COUNT(column_name) is applicable when the row count should exclude null values from the table, but if the column_name definition does not allow NULLs, then it is equivalent to COUNT(*).

Next Steps


Last Updated: 2016-09-19


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About the author
MSSQLTips author Simon Liew Simon Liew is an independent SQL Server Consultant in Sydney, Australia. He is a Microsoft Certified Master for SQL Server 2008 and holds a Masterís Degree in Distributed Computing.

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Comments For This Article




Wednesday, December 18, 2019 - 7:57:16 PM - Simon Liew Back To Top

Hi Jeff,

The tip is about COUNT(*) vs COUNT(1) vs COUNT(column_name) performance. Internally, SQL Server converts COUNT(1) and COUNT(column_name) into COUNT(*) when the column definition is NOT NULL.

I'm not sure if CPU, I/O stats, duration, reads and writes are necessary when its obvious SQL Server is using the same COUNT(*) function underneath despite the variance in code which is evident in the query plan.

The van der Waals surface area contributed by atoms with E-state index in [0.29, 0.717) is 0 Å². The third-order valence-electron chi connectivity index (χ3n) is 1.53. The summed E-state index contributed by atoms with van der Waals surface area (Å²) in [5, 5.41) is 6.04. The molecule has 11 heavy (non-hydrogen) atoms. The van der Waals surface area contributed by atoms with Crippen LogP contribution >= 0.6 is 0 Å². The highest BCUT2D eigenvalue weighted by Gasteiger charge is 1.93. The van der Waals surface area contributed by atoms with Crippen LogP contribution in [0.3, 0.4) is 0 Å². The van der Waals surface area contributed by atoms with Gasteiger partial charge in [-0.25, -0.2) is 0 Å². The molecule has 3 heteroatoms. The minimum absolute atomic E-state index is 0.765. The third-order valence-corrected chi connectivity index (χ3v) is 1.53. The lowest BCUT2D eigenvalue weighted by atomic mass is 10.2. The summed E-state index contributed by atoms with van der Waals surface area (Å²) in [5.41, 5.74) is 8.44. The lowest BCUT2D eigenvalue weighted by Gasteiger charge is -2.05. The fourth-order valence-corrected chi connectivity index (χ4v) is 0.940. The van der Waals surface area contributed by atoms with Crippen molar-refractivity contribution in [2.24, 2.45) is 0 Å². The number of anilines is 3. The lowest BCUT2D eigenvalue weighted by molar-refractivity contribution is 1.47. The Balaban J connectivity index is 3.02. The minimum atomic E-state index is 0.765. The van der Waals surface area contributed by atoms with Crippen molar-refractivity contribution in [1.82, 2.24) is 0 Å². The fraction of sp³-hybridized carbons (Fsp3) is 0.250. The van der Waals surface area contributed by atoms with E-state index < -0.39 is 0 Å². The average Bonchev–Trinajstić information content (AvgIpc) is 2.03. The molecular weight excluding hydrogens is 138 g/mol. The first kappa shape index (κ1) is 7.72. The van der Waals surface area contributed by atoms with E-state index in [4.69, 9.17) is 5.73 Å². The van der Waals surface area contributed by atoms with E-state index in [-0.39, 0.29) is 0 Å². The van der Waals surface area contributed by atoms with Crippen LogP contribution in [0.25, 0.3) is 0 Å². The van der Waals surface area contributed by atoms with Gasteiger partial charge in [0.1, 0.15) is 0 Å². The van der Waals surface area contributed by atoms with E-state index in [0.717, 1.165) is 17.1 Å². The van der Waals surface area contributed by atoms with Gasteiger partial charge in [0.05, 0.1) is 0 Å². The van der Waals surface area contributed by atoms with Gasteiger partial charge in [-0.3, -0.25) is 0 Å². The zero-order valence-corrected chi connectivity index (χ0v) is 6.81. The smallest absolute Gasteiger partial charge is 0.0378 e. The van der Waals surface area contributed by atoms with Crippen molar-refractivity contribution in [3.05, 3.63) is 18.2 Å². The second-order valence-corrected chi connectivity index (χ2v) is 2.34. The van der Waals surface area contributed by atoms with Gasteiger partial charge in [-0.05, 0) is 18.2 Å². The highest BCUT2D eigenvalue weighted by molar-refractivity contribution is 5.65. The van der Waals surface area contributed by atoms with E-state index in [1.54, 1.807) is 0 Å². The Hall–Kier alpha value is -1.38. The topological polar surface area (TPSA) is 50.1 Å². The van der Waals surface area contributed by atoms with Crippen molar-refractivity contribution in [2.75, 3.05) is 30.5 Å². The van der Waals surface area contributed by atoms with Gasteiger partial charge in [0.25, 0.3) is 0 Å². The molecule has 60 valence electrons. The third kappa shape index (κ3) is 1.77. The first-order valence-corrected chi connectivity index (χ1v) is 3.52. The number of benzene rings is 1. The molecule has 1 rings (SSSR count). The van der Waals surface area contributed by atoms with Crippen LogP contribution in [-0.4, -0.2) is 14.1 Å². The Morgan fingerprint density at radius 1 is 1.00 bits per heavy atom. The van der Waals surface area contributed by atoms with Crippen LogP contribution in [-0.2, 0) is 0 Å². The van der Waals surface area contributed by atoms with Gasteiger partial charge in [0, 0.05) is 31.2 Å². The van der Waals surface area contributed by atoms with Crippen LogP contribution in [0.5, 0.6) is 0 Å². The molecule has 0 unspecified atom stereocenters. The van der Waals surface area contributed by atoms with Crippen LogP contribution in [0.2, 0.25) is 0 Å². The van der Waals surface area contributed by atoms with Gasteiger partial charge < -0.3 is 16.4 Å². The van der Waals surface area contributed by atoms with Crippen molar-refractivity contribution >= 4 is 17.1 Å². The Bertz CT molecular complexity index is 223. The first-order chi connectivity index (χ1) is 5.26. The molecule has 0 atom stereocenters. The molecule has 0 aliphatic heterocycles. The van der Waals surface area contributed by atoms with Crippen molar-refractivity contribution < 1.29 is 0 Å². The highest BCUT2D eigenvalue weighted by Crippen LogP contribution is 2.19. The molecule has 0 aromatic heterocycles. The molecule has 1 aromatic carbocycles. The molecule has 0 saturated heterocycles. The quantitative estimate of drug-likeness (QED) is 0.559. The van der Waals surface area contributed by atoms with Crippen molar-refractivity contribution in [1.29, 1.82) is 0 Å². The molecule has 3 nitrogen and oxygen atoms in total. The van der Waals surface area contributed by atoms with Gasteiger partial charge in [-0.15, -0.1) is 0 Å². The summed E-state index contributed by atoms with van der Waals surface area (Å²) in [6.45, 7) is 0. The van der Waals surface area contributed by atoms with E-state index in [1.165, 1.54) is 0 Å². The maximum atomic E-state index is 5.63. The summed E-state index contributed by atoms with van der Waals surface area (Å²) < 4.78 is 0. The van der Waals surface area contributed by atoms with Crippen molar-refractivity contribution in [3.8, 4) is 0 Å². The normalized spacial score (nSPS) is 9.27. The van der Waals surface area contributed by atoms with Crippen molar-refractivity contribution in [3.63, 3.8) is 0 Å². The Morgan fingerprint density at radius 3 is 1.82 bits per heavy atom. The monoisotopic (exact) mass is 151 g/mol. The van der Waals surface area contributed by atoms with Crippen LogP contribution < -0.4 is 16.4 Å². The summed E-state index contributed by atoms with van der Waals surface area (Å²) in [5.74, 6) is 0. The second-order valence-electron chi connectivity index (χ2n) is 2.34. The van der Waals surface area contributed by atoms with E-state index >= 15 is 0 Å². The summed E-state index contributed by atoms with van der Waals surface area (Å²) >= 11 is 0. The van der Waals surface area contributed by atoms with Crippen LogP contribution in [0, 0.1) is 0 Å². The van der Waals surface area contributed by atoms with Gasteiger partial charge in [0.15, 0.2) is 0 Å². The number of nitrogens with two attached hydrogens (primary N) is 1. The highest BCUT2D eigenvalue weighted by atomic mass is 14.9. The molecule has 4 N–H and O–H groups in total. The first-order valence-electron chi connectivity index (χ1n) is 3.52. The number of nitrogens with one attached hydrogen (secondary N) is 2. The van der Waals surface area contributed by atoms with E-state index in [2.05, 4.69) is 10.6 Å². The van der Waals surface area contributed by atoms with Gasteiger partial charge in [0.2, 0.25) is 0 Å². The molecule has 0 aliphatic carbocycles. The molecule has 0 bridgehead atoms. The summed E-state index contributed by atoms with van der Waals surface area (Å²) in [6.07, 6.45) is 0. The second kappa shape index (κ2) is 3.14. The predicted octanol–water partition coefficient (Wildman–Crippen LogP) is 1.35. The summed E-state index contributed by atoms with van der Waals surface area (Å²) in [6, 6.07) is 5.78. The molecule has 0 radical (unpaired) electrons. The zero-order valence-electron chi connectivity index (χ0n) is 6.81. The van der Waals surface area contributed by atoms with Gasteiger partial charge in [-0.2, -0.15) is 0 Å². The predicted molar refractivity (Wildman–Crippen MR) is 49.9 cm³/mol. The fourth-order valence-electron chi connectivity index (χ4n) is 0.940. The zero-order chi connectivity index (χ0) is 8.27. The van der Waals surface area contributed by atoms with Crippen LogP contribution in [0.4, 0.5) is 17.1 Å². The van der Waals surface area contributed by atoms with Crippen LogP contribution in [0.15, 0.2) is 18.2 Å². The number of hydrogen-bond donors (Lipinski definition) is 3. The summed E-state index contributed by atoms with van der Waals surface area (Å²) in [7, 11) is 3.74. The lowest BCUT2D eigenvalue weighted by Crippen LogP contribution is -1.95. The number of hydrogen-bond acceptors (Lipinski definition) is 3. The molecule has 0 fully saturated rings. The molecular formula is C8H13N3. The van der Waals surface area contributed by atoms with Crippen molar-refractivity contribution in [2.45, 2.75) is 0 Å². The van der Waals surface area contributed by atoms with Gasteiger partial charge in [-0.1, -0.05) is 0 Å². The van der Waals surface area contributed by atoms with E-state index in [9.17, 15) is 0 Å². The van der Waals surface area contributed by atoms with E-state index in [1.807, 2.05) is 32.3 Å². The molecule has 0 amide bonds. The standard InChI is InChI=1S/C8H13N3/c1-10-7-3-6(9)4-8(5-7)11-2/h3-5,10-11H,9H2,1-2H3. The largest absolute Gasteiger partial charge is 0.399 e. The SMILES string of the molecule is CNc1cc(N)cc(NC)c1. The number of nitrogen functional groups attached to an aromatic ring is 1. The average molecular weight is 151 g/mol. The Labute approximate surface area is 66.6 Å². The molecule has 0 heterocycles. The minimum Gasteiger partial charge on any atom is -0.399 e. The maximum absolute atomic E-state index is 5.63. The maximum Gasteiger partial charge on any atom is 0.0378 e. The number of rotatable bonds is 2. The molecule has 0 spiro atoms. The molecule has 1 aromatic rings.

But I take your point to provide measurement as proof to be clearer and thanks for that.

Just curious, the example that you've provided doesn't seem to have reference to COUNT() function?


Wednesday, December 11, 2019 - 10:39:54 AM - Jeff Moden Back To Top

I realize that I'm a bit late to this thread but you've not actually proven your conclusion of no performance advantage because you've not actually measured CPU usage, duration, reads, or writes.  There's no question that execution plans can aid you in figuring out what needs to be tuned but you MUST NOT EVER make a decision as to which code is better based soley on execution plans.

In fact, here's a simple example that has led thousands of people into thinking that using a Recursive CTE (rCTE) to produce incremental counts is a "Best Practice".  Turn on the Actual Execution plan, run it, and see.  Then, turn off the exectuion plan (it actually imparts some delays in running code) and see messages tab where you'll see proof that the exact opposite of what the execution plan seems to say is the actual truth.